Kant’s Formula of Humanity (FH) is considered by many, Kant included, to be the most intuitively appealing formulation of the categorical imperative. FH tells us that to treat persons with dignity and respect we must always treat them as ends in themselves and never as mere means. One set of issues raised by FH revolves around how FH is to be justified or grounded and how it relates to the other formulations of the categorical imperative. This set of (...)
    Download  
     
    Export citation  
     
    Bookmark   3 citations  
  14.  41
    Gleiche Gerechtigkeit: Grundlagen Eines Liberalen Egalitarismus.Stefan Gosepath - 2004 - Suhrkamp.
    Equal Justice explores the role of the idea of equality in liberal theories of justice. The title indicates the book’s two-part thesis: first, I claim that justice is the central moral category in the socio-political domain; second, I argue for a specific conceptual and normative connection between the ideas of justice and equality. This pertains to the age-old question concerning the normative significance of equality in a theory of justice. The book develops an independent, systematic, and comprehensive theory of equality (...)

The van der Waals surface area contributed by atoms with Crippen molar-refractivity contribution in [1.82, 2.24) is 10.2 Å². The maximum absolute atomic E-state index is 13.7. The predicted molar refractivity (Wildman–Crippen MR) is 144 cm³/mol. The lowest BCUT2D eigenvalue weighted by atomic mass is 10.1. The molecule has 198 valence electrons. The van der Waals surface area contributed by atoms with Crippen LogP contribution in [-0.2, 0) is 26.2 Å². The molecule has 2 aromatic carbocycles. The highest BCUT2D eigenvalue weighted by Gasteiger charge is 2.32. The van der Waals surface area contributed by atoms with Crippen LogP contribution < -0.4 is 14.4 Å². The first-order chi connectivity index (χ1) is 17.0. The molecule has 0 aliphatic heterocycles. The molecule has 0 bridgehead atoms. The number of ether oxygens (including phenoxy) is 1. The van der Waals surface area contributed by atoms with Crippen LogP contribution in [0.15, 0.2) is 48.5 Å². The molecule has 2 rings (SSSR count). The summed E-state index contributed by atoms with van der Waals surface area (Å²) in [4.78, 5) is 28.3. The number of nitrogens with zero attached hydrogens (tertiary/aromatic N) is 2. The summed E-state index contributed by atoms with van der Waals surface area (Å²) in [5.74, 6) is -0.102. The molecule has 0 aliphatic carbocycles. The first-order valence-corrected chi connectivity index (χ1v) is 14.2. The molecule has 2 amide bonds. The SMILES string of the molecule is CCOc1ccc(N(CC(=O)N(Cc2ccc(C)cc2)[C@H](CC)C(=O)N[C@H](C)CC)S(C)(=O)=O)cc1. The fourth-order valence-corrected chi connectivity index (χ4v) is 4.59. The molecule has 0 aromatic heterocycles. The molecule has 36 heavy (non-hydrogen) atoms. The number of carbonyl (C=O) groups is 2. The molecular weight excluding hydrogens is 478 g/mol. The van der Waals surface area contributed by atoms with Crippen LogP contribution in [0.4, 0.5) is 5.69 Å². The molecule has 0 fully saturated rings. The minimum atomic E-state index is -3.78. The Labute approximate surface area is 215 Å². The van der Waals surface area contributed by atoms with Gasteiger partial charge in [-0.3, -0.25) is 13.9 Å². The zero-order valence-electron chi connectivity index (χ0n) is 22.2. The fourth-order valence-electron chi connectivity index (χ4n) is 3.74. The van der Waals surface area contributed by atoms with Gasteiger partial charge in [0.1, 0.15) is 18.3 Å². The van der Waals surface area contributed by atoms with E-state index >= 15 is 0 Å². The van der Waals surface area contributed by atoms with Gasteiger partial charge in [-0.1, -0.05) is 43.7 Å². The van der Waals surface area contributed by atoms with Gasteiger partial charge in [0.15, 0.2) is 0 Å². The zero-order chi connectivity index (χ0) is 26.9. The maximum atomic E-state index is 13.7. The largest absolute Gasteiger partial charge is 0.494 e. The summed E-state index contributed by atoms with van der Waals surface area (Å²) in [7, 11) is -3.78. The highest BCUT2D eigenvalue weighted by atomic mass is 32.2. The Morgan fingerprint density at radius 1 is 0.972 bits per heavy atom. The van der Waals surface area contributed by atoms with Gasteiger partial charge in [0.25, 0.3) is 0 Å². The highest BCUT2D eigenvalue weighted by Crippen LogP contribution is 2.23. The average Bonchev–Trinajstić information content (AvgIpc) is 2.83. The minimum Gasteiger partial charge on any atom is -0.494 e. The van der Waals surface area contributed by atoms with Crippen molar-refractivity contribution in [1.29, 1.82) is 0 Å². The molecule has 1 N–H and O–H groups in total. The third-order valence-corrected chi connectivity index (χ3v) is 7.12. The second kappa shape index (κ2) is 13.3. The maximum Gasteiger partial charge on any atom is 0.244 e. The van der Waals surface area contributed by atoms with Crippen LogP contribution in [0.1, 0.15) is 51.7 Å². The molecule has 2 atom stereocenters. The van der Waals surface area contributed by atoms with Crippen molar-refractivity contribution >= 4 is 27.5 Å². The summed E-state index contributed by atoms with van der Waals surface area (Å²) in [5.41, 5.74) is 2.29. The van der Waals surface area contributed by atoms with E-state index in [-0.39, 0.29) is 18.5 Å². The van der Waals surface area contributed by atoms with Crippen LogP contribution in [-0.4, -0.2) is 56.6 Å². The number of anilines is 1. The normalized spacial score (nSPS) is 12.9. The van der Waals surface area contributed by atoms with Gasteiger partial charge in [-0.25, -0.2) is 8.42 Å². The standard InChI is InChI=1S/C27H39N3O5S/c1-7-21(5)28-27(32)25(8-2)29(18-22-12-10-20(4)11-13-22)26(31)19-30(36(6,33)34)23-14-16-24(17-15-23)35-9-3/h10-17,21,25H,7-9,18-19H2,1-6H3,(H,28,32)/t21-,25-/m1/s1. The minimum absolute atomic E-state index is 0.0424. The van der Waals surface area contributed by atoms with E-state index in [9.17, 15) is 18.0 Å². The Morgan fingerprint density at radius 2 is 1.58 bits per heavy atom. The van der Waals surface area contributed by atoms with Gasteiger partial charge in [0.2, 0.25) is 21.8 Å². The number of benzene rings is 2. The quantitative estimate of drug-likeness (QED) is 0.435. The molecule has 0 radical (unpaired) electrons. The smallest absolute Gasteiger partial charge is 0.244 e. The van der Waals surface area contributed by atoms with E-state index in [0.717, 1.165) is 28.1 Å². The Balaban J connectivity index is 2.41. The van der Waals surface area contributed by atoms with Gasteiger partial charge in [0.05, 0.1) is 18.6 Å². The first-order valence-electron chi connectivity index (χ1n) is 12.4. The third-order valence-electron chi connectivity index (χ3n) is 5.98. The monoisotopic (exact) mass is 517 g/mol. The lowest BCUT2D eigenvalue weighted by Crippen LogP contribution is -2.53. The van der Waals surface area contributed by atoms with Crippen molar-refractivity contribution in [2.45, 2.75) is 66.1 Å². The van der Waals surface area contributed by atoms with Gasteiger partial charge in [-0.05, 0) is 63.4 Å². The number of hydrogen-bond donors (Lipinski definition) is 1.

Download  
    Translate
     
     
    Export citation  
     
    Bookmark   18 citations  
  15. Selecting Against Disability: The Liberal Eugenic Challenge and the Argument From Cognitive Diversity.Christopher Gyngell & Thomas Douglas - 2018 - Journal of Applied Philosophy 35 (2):319-340.
    Selection against embryos that are predisposed to develop disabilities is one of the less controversial uses of embryo selection technologies. Many bio-conservatives argue that while the use of ESTs to select for non-disease-related traits, such as height and eye-colour, should be banned, their use to avoid disease and disability should be permitted. Nevertheless, there remains significant opposition, particularly from the disability rights movement, to the use of ESTs to select against disability. In this article we examine whether and why the (...)
    Download  
     
    Export citation  
     
    Bookmark   5 citations  
  16. Constraining Condemning.Roger Wertheimer - 1998 - Ethics 108 (3):489-501.